Bars have been ordered to close for more than 180 days and counting amid the pandemic, while nightclubs have shut for more than 200 days, and karaoke lounges for more than 190 days, according to figures from the industry association.
“We really hope that if there’s no rebound in cases after easing social-distancing rules for restaurants, the bar industry can reopen by late February,” Leung said. “Getting through more than 100 days without any revenue has really screwed a lot of nightlife businesses.”
Yeung Wai-sing, chairman of the Association for Hong Kong Catering Services Management, told local radio it had been a struggle for restaurants simply to survive over the past year and the festive season had not brought any boost to their businesses.
The biggest blow came in the form of social-distancing rules put in place in early December that eliminated restaurant dine-in services after 6pm and capped the number of guests per table at two.
“Normally, December and the period before the Lunar New Year is the golden time for the industry. We make around HK$16.8 billion (US$2.2 billion) in that one month,” Yeung said, adding the cancellation and postponement of wedding banquets had also taken a toll.
His new year’s wish list for the sector included another round of wage subsidies, relaxed social-distancing rules that would allow six or more people per table, and the long-awaited reopening of borders, which would bring an influx of tourists.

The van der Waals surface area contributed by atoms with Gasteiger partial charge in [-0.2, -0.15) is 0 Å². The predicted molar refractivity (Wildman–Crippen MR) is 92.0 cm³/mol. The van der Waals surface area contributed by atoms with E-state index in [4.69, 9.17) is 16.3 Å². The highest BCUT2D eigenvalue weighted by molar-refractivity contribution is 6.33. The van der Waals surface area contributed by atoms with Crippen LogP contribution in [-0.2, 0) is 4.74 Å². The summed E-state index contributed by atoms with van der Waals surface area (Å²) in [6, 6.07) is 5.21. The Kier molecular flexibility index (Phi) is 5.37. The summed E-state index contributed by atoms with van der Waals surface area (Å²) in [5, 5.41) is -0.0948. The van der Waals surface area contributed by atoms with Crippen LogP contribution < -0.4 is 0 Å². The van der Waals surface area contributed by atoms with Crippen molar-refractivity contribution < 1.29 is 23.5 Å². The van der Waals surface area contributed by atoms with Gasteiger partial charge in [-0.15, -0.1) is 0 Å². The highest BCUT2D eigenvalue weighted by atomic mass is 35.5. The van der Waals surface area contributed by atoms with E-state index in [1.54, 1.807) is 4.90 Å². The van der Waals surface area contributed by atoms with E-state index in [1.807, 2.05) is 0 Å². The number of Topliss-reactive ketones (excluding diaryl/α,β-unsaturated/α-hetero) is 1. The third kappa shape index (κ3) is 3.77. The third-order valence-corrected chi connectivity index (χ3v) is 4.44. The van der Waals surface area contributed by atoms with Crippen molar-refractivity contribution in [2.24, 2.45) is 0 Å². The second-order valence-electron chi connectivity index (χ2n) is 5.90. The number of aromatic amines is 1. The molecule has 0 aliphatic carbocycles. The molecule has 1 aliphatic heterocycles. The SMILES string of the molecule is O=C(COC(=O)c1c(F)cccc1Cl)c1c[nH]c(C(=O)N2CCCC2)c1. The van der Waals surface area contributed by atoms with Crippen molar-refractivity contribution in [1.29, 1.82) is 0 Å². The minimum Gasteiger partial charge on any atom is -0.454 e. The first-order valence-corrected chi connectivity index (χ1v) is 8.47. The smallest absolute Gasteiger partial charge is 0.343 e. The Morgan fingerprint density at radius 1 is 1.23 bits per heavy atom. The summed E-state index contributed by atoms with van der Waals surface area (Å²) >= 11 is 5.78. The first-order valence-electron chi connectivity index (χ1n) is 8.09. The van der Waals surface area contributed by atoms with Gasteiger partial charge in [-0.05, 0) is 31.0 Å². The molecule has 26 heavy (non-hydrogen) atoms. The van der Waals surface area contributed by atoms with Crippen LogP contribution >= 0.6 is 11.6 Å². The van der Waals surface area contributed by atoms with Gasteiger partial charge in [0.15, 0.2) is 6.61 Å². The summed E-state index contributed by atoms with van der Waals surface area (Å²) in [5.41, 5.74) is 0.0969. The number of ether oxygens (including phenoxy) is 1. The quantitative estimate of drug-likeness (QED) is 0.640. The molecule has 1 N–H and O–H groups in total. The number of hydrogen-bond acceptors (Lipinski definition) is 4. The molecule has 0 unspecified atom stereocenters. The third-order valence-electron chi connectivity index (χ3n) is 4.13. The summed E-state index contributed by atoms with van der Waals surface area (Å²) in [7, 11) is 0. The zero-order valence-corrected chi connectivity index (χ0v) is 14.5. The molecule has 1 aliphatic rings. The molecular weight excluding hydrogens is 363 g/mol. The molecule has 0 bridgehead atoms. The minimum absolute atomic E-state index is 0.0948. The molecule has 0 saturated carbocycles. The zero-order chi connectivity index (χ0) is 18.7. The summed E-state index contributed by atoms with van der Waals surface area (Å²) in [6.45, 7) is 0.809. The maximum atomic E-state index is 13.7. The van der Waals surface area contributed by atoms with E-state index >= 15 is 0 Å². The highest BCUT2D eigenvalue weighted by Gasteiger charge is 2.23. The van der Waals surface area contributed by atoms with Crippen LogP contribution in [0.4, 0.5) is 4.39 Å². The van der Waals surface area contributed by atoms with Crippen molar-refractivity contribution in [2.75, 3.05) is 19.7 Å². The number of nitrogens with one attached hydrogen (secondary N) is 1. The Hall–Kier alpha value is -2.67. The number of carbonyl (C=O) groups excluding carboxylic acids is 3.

Tong Kim-sang, general secretary of the Travel Industry (Outbound) Tour Escort and Tour Guide Union, said his sector had been ground to a complete halt, earning essentially zero income.
“Lots of tour guides have been forced to look for part-time jobs, but it’s been challenging for them, because employers feel they will return to the industry once travel resumes,” he said.
Arrivals in Hong Kong plunged nearly 94 per cent year on year in 2020 to just 3.57 million, a 36-year low for the city. Under current rules, non-residents arriving by plane are barred entirely from entering the city in most cases, while Hongkongers and those with work visas arriving from overseas are subject to 21 days of compulsory quarantine in designated hotels.
Tong said local tours were well received but do not generate that much revenue.
“It’s just another job for a tour guide to earn a basic HK$400 to HK$500 salary. Besides, Hongkongers know how to go to a lot of places by themselves now. It’s not like before, when transport was more inconvenient,” he said.